BIRMINGHAM, Ala. -- Alabama Republican Gov. Kay Ivey on Thursday called out "the unvaccinated folks" for the rise in COVID-19 cases in her state, a remarkable plea at a time when many GOP leaders are refusing to urge people to get vaccinated even as COVID-19 cases surge in many parts of the country.
"Folks are supposed to have common sense. But it's time to start blaming the unvaccinated folks, not the regular folks. It's the unvaccinated folks that are letting us down," Ivey told reporters in Birmingham.
Alabama is the least vaccinated state in the country, with roughly 33.9% of residents fully vaccinated, according to data from the US Centers for Disease Control and Prevention. Average daily COVID-19 cases in Alabama are nearly double what they were a week ago, and more than four times higher than they were two weeks ago.
Asked by reporters Thursday about plans to issue a mask mandate or other restrictions now that COVID cases are starting to rise again in her state, Ivey replied, "The new cases of COVID are because of unvaccinated folks. Almost 100% of the new hospitalizations are with unvaccinated folks. And the deaths are certainly occurring with unvaccinated folks."
The unvaccinated, Ivey said, are "choosing a horrible lifestyle of self-inflicted pain."
"We've got to get folks to take the shot," she continued, calling the vaccine "the greatest weapon we have to fight COVID."
Alabama has received billions in federal relief funds from the stimulus package passed by Congress and signed by President Joe Biden earlier this year. The state has offered some small incentives to get vaccinated, including offering two laps around the Talladega Superspeedway in May. But unlike other states, Alabama has not used the federal relief money for an incentive program, scholarships or lotteries, AL.com has reported. Earlier this month, Ivey said there was no need for an incentive plan for vaccinations.
On Thursday, Ivey insisted that she's done "all I know how to do" in managing the situation. When asked what it would take to get more people to get shots, she replied, "I don't know, you tell me."
Ivey ended the state's mask mandate in April, at the time favoring personal responsibility rather than a government mandate. The CDC had announced in May that fully vaccinated people would no longer have to wear masks.
But now with the Delta variant spreading, experts are saying vaccinated and unvaccinated people should wear masks in areas where COVID-19 cases are high but vaccination rates are low.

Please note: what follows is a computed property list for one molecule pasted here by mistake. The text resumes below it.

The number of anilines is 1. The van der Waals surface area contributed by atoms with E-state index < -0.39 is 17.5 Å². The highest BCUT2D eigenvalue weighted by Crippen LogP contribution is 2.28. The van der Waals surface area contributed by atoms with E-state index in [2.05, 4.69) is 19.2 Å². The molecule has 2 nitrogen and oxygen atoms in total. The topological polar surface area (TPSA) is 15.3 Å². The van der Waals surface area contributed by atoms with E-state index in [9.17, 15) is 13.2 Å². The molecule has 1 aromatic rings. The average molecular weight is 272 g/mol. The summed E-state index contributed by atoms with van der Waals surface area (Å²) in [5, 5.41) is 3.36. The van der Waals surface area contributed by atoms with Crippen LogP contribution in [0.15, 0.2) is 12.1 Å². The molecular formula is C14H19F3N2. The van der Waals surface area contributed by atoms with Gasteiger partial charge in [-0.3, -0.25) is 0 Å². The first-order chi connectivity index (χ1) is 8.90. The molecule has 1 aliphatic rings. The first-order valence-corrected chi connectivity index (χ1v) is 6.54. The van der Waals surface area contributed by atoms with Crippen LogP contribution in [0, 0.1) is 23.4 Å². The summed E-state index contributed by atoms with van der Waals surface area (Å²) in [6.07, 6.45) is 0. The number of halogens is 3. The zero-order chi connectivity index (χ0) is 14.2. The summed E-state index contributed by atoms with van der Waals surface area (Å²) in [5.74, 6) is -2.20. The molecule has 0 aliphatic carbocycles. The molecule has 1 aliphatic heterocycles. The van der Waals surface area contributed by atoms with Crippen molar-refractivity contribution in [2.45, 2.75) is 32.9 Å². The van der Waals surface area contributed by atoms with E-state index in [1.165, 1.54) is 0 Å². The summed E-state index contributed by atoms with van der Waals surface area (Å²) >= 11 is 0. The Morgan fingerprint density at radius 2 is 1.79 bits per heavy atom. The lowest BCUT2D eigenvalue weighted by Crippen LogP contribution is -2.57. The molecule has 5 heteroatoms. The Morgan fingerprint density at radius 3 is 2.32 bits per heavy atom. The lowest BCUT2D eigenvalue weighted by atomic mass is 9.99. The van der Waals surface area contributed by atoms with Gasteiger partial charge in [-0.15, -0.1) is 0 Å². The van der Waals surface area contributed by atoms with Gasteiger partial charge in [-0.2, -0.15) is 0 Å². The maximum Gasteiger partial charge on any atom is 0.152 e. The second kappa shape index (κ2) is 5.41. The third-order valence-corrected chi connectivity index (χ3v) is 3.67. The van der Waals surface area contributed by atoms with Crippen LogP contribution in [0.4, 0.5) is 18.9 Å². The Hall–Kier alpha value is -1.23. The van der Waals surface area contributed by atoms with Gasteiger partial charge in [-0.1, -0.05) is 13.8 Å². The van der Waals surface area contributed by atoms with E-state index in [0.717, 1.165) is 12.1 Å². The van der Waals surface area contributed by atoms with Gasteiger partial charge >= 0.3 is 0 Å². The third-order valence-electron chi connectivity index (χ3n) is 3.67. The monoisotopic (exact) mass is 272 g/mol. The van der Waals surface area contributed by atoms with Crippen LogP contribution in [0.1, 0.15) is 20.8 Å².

Ivey on Thursday was asked by a reporter what it would take to implement a mask mandate, and replied that "I want folks to get vaccinated" and "why would we want mess around with just temporary stuff?"
The governor said she received both doses of the COVID vaccine in December.
"It's safe, it's effective, the data proves that it works, doesn't cost anything. It saves lives," she said.
Asked about whether she would recommend children who are too young to be vaccinated wear a mask when they return to school, Ivey said that the decision would be left up to school districts.
White House press secretary Jen Psaki said Friday that "we understand (Ivey's) frustration" over pockets of vaccine resistance when asked about the Alabama governor's comments and whether the Biden administration should take a sharper tone against unvaccinated people.
"I don't think our role is to place blame, but what we can do is provide accurate information to people who are not yet vaccinated about the risks they are incurring not only among on themselves, but also the people around them," Psaki said.
Asked whether the federal government should issue vaccine mandates, Psaki replied, "What our role is and what we're going to continue to do is make the vaccine available, we're going to continue to work in partnership to fight misinformation, and we're going to continue to advocate and work in partnership with local officials and trusted voices to get the word out."
In recent days -- amid surges largely occurring in states former President Donald Trump won in 2020 -- increasing numbers of Republicans and conservative media figures have called upon Americans to get the vaccine after months of declining to press the issue. But many Republican leaders still won't say publicly whether they are vaccinated and Trump himself has cast the vaccine in political terms, suggesting people aren't taking it because "they don't trust (Biden's) Administration."
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